Lusaka - Zambia’s quest to broaden its energy mix is inching closer to reality following the September 24 first ever Joint Co-ordination Committee meeting with Russia under an intergovernmental agreement to explore peaceful uses of nuclear energy.
Zambia’s Secretary for Education Ms Kayula Siame and First Deputy Director-General of Russian nuclear corporation Rosatom, Mr Kirill Komarov agreed to collaborate on the matter.
The two countries will start by building the Centre for Nuclear Science and Technology (CNST) in Chongwe, east of Zambia’s capital city, Lusaka. The phased construction of CNST includes a Multipurpose Radiation Centre.
“A phased approach will allow us to ease the burden on the Zambian budget while at the same time focus our efforts on establishing crucial elements of the healthcare and agricultural sectors in Zambia,” Mr Komarov said.
“The project will not only strengthen food security and increase agricultural export potential, but will also enable the localisation and the sterilisation of disposable medical equipment, a pressing need, especially in times of a pandemic.”
To date, 91 scholarships have been approved and more than 60 Zambian students will undergo studies in various nuclear science disciplines in Russia. Already, nine graduates in the fields are available.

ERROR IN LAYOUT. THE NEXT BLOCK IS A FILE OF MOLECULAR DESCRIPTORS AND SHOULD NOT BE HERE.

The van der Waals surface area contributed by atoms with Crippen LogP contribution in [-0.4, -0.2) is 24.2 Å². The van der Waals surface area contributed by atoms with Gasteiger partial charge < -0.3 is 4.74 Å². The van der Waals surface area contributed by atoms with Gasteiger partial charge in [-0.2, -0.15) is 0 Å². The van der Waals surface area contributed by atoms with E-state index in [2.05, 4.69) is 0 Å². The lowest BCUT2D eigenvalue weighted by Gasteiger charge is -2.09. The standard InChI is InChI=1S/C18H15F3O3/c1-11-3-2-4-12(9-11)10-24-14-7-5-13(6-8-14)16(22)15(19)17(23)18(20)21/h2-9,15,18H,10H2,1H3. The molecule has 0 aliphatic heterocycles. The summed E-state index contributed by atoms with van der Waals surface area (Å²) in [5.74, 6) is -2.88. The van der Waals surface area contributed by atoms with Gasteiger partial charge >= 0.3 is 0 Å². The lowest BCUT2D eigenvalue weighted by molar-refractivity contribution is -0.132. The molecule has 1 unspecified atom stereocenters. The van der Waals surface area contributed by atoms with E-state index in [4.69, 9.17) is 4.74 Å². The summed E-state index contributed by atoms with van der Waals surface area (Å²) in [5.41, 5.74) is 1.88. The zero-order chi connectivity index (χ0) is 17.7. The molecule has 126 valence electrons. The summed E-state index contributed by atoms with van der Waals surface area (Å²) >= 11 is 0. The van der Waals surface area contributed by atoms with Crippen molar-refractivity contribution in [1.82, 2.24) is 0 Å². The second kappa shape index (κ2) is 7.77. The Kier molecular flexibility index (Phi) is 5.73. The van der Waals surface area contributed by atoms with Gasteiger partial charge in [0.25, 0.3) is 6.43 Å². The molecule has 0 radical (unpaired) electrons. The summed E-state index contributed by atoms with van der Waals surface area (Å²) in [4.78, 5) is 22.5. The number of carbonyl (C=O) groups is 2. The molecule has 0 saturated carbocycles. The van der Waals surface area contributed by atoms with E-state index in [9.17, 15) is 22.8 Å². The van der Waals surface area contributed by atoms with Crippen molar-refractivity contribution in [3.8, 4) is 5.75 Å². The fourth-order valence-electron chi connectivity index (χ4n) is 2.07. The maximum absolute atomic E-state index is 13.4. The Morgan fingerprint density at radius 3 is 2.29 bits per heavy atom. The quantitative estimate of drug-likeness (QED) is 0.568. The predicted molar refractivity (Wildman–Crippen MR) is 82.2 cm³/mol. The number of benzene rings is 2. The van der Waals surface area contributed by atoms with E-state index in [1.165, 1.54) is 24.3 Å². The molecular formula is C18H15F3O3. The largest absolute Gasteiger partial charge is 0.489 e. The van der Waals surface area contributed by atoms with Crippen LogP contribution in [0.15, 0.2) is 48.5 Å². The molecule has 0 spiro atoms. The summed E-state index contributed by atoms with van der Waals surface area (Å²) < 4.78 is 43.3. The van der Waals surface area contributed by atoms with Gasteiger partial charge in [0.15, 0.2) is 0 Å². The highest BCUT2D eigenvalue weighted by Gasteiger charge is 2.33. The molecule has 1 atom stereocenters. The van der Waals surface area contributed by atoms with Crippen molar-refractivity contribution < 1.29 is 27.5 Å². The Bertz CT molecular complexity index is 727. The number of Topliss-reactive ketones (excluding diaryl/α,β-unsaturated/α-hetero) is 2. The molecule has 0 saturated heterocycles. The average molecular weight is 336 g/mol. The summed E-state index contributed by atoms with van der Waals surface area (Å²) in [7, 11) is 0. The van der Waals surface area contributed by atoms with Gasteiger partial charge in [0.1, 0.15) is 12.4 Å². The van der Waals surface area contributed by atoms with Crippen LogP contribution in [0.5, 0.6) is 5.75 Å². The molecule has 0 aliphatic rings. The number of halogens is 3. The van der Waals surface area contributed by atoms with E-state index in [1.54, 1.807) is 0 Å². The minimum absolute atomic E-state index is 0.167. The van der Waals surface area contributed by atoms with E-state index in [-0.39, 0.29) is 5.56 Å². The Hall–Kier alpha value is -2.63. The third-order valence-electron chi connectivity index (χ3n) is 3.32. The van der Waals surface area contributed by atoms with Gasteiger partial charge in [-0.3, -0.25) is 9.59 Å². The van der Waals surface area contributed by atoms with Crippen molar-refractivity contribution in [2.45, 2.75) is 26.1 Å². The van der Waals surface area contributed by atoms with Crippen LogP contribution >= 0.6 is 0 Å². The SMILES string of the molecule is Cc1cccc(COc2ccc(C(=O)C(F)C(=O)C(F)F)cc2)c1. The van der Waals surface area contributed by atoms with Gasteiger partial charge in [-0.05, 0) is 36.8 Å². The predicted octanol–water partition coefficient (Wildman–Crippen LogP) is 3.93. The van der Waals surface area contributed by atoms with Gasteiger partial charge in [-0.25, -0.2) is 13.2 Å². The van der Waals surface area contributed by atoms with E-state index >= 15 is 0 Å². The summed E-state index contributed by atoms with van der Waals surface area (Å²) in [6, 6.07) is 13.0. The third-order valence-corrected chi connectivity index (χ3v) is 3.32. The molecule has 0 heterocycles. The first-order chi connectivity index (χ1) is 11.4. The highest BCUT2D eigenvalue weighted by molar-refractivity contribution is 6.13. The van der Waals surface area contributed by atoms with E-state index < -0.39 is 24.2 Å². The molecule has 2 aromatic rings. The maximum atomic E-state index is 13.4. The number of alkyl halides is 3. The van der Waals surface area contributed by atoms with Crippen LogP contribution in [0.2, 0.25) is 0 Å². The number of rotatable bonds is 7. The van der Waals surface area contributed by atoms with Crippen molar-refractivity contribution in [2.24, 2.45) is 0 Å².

Ms Siame said, “We believe that a phased approach to the CNST project is a responsible fiscal approach to unlocking the immense socio-economic benefits that this project has to offer."
Dr Rowland Msiska, head of Zambia Atomic Energy (ZAMATOM), told The Southern Times embracing nuclear energy would help the country achieve goals set in the Seventh National Development Plan (7NDP), such as economic diversification, job creation, industrial growth and enhancing human development.
In a research paper making the case for nuclear options, Dr Msiska pointed out that in 2015/16, Zambia spent an unbudgeted US$39,2 million on emergency power imports.
CNST National Co-ordinator Reuben Katebe said, “The use of radiation for food preservation will improve food safety and create conditions for the increase of Zambian agricultural exports. We hope that our information helped many farmers to understand all the benefits that the centre can bring to them.
“The radioisotopes produced here will be used to diagnose and treat primarily cancer and cardiac diseases. This centre will increase availability of high-tech nuclear medicine for Zambia’s population,” he said.
Former Higher Education Minister Professor Nkandu Luo, who is a virologist and microbiologist, said nuclear science would have manifold medical advantages.
“… the cost of using radio, chemo, cancer and other types of therapy on patients seeking specialised treatment has remained a huge burden on our economy because all of them are imported,” he said.
President Edgar Lungu has said Zambia will comply with International Atomic Energy Agency rules and regulations.
In the region, South Africa remains far ahead of other Southern African countries in deploying nuclear sciences foe economic gain.
Besides Zambia, interest in nuclear sciences is growing in Angola, Botswana, the DRC, Eswatini, Lesotho, Malawi, Namibia and Zimbabwe.